This morning, we looked at the rawest of projections for Joey Votto and concluded that the Reds are at least somewhat likely to get their money’s worth from him. But giving Votto a “typical” aging trend only tells us so much. After all, not all players are created equal.
To start, we’re going to look at hitters who are similar to Votto in that they also signed an enormous contract.
The charts you’ll see below are from Fangraphs. The first one is a comparison of six players – Joey Votto, plus Derek Jeter, Alfonso Soriano, Alex Rodriguez, Todd Helton, and Ken Griffey Jr. It shows how many WAR they accumulated throughout their careers.
What you should be looking at is not so much how many WAR each player had accumulated by each age, but rather, how they track through seasons when they were the same age. Rodriguez and Griffey clearly put up bigger mid-20s seasons. Soriano makes you question why he was ever given a big contract. Helton and Jeter, however, track very closely with Votto during their mid-twenties.
Encouragingly, both Helton and Jeter continued to provide production well into their 30s. Helton certainly had some off seasons, but his graph doesn’t flatten out like Griffey’s or Soriano’s. ARod is a different matter entirely, but, well, I expect you know about him.
So a comparison of players with similar contracts yields at least mildly encouraging results. Except for Soriano, all of these players ended up with 60+ WAR. That, by the way, is where the Hall of Fame conversation usually starts.
However, beyond the money they make, these players don’t have much in common with Votto. Only Helton plays the same position and he’s played his entire career in Coors. Much of it before the humidor. Once again, Dave Cameron comes to the rescue. In a recent post, Cameron identified the following players as being historically similar to Votto: Hank Greenburg, Jim Thome, Fred McGriff, Jeff Bagwell, Will Clark, Eddie Murray, Harmon Killebrew, Don Mattingly, Harry Heilmann.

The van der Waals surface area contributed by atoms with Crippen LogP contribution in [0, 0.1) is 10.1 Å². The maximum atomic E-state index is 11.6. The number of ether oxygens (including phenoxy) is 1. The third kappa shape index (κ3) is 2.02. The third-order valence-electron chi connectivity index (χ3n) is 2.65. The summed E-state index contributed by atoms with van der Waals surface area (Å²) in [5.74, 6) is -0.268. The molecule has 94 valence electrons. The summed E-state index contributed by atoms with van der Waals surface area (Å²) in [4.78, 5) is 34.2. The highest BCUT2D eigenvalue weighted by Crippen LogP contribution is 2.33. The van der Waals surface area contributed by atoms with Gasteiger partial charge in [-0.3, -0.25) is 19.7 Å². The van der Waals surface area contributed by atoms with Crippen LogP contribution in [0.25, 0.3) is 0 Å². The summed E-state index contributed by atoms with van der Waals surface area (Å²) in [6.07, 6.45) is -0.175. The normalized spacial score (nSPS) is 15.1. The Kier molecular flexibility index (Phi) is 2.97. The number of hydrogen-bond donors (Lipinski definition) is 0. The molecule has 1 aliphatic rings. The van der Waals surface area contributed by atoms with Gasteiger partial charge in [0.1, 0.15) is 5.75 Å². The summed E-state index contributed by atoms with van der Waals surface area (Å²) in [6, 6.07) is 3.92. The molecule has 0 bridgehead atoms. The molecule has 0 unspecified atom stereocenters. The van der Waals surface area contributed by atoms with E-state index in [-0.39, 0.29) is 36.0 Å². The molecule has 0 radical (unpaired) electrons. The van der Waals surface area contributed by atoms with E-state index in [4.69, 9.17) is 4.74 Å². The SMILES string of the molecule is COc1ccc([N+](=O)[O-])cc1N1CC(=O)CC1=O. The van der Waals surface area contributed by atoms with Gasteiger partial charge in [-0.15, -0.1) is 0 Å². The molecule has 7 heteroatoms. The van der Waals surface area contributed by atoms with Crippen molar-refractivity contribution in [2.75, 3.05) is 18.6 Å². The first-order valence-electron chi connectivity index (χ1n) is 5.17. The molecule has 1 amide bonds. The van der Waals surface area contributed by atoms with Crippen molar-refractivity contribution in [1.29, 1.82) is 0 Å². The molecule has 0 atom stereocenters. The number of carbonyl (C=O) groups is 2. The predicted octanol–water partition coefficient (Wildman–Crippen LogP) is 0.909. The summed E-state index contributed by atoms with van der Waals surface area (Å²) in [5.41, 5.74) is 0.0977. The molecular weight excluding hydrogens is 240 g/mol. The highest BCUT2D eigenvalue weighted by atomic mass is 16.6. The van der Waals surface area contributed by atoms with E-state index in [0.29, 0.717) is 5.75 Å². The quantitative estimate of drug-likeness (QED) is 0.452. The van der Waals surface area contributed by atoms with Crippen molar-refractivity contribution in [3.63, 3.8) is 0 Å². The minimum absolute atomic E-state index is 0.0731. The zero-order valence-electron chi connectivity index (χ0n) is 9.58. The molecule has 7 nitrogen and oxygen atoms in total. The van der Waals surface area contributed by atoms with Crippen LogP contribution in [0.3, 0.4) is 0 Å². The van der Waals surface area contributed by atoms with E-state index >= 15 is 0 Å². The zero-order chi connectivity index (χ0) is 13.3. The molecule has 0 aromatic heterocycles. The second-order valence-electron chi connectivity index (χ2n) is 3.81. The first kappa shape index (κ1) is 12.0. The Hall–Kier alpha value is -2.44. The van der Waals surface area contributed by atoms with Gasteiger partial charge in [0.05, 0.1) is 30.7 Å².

Now, if you look at the raw numbers of these players, you’ll very different totals. Cameron, in comparing them, used a stat called wRC+. This stands for weighted Runs Created Plus. Basically, it figures out how good a player was relative to the league and sets 100 as an average score. This is important because, as you are aware, hitting in the 60s was much harder than hitting in the 90s. A stat like that allows you to compare seasons across eras.
All of the players listed above had wRC+ ranging from 142-161 during the ages of 24-27. Votto’s was 152, placing him right in the middle of that range. Now let’s look at a graph seeing how these players aged.
This is a very encouraging comparison. It’s a messy graph, but you can see that, as a group, these players produced very well to an advanced age. Only three of the nine players in our group generate concern: Mattingly, Clark, and McGriff. Injuries killed Mattingly and Clark retired early by choice. So, as long as he stays healthy, we can look at Fred McGriff as Joey Votto’s floor.
And McGriff wasn’t even that bad, he just very clearly started to tail off right around his age-30 season, with another drop-off at age-35. It is worth noting that McGriff’s drop-off in value corresponds more to a changing of eras than a change in his numbers. The 90s happened and suddenly, McGriff’s 25-30 HRs weren’t as valuable as they were in the 80s. Do with that what you will.
Now that we’ve completed a complex analysis, I think you have to be optimistic about this contract. Certainly, Votto is going to have a bad year or two and he’s unlikely to be worth the money he’s being paid in the last few years of the deal. However, he is very likely to have some seasons earlier in the deal when the Reds are getting much more value than they are paying for. Over the course of the contract, it should balance.
Only injury, it seems, is likely to keep Joey Votto from being a truly elite player over the course of his career, and with a little luck, we could be talking about an all-time great.
Last, the wins Votto figures to add are important wins. There is a concept called marginal wins which basically says that the most valuable wins are those that get you into the playoffs. Moving from 70 to 75 wins? Nice, but not huge. Moving from 95 to 100? Again, nice but not huge (that team was in the playoffs anyway). Moving from 85 to 90? That’s enormous. If the Reds fine themselves sneaking into the playoffs during the first few years of this deal, Votto will easily earn his keep.